Ireland’s forwards are smaller than those of either England or France, which perhaps helps them to force more turnover ball. Ireland’s starting pack against Italy weighed 871kg between them. England and France’s packs weighed 912kg and 885kg respectively in their round four matches. Ireland have also switched their point of attack at rucks from the 2.03m James Ryan to the smaller, more mobile CJ Stander moving at pace.

AWS data reveals that 11 of Ireland’s 14 tries in this year’s Guinness Six Nations have come from lineouts and scrums.

A lot of this threat is built on Ireland’s powerful maul. Tries from Will Connors and Dave Heffernan against Italy came directly from a maul but it can also be used as an effective attacking platform.

Ireland’s opening try against Italy in the eighth minute was a good example of the team’s ability to turn a less than perfect situation into a score.

The maul did not set properly, but even without scrum-half Conor Murray on the pitch, stand-in Garry Ringrose was able to break and then martial his forwards into creating CJ Stander’s try. Note the speed of recycling at these breakdowns.

The maul was again used as an attacking weapon just before the half-hour mark, tying up Italy’s defence to such an extent that space opened up on both sides. Three quick passes by Murray, Bundee Aki and Robbie Henshaw and debutant Hugo Keenan was in in the corner.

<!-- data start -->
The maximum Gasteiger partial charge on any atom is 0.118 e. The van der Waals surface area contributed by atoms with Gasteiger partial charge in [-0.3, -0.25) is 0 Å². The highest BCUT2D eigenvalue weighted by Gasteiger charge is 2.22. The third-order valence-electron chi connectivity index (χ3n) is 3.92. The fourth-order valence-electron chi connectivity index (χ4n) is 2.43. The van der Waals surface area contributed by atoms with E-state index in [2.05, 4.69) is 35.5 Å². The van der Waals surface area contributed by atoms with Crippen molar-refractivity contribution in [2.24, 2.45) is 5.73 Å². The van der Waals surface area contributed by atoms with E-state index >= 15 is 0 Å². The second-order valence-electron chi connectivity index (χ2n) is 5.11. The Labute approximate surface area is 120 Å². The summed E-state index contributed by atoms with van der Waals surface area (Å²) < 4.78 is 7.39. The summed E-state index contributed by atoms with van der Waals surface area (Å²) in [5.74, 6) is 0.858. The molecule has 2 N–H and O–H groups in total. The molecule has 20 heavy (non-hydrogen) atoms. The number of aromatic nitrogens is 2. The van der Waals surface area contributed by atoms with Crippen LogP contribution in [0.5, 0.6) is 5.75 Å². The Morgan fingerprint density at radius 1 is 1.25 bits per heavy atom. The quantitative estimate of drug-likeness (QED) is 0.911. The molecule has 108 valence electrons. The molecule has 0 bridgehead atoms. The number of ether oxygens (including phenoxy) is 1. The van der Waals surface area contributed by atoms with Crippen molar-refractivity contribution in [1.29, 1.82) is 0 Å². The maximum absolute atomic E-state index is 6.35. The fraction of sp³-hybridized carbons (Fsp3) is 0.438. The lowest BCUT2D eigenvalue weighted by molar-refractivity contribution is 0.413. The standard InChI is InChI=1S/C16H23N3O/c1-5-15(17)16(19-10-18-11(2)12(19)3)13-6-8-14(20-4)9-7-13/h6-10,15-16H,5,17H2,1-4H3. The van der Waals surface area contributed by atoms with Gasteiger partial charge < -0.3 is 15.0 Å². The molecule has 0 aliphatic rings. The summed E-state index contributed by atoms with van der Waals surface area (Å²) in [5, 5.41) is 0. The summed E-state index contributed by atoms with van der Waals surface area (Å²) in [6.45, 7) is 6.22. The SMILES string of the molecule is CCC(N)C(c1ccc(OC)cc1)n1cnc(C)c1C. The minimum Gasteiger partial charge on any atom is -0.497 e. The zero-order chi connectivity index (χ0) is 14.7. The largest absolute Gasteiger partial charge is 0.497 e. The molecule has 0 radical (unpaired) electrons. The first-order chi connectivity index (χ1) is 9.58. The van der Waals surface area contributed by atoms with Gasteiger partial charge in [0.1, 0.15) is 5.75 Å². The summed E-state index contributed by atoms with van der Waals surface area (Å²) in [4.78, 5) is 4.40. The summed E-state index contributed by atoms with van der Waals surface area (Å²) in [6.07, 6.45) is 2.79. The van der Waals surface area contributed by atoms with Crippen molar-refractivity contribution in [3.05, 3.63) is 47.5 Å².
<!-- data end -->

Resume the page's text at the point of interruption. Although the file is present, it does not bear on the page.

France’s scrum has been a weakness during this Six Nations with the French conceding a remarkable ten penalties and three free-kicks. AWS data suggests that France’s ball handling is not as safe as other teams – indicating they take on a few riskier passes rather than any lack of skill on the part of the French player.

Their opponents have had over 10 scrums per match in this Championship, by far the highest in the competition. Ireland can profit if this continues.

Two moments against Italy illustrated the potency of Ireland’s counter-attacking. In the first, Jacob Stockdale catches the ball just inside the touchline. The full-back then runs nearly 50 metres through the entire Italy defence before releasing Keenan to score in the corner. Although the try was disallowed for obstruction, it clearly illustrated why Stockdale is in the team.